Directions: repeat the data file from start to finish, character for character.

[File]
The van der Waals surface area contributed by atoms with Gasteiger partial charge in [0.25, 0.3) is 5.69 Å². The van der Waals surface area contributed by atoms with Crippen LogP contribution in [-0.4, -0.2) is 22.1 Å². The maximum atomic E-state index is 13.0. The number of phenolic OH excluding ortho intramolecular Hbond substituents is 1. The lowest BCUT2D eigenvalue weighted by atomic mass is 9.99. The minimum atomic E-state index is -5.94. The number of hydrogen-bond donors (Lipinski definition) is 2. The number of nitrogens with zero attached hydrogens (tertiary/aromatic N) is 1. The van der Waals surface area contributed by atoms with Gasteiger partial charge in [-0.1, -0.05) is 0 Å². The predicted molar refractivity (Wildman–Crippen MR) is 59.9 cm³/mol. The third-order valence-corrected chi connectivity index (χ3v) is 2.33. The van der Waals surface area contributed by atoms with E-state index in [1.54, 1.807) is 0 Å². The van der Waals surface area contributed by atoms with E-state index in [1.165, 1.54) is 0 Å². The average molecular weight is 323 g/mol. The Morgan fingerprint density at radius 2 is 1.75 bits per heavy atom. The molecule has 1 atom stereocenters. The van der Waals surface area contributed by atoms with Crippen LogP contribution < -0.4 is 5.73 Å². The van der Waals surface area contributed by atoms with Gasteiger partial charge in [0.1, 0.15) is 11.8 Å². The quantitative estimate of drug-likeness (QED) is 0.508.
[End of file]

The van der Waals surface area contributed by atoms with Gasteiger partial charge in [0.25, 0.3) is 5.69 Å². The van der Waals surface area contributed by atoms with Crippen LogP contribution in [-0.4, -0.2) is 22.1 Å². The maximum atomic E-state index is 13.0. The number of phenolic OH excluding ortho intramolecular Hbond substituents is 1. The lowest BCUT2D eigenvalue weighted by atomic mass is 9.99. The minimum atomic E-state index is -5.94. The number of hydrogen-bond donors (Lipinski definition) is 2. The number of nitrogens with zero attached hydrogens (tertiary/aromatic N) is 1. The van der Waals surface area contributed by atoms with Gasteiger partial charge in [-0.1, -0.05) is 0 Å². The predicted molar refractivity (Wildman–Crippen MR) is 59.9 cm³/mol. The third-order valence-corrected chi connectivity index (χ3v) is 2.33. The van der Waals surface area contributed by atoms with E-state index in [1.54, 1.807) is 0 Å². The van der Waals surface area contributed by atoms with E-state index in [1.165, 1.54) is 0 Å². The average molecular weight is 323 g/mol. The Morgan fingerprint density at radius 2 is 1.75 bits per heavy atom. The molecule has 1 atom stereocenters. The van der Waals surface area contributed by atoms with Crippen LogP contribution < -0.4 is 5.73 Å². The van der Waals surface area contributed by atoms with Gasteiger partial charge in [0.1, 0.15) is 11.8 Å². The quantitative estimate of drug-likeness (QED) is 0.508.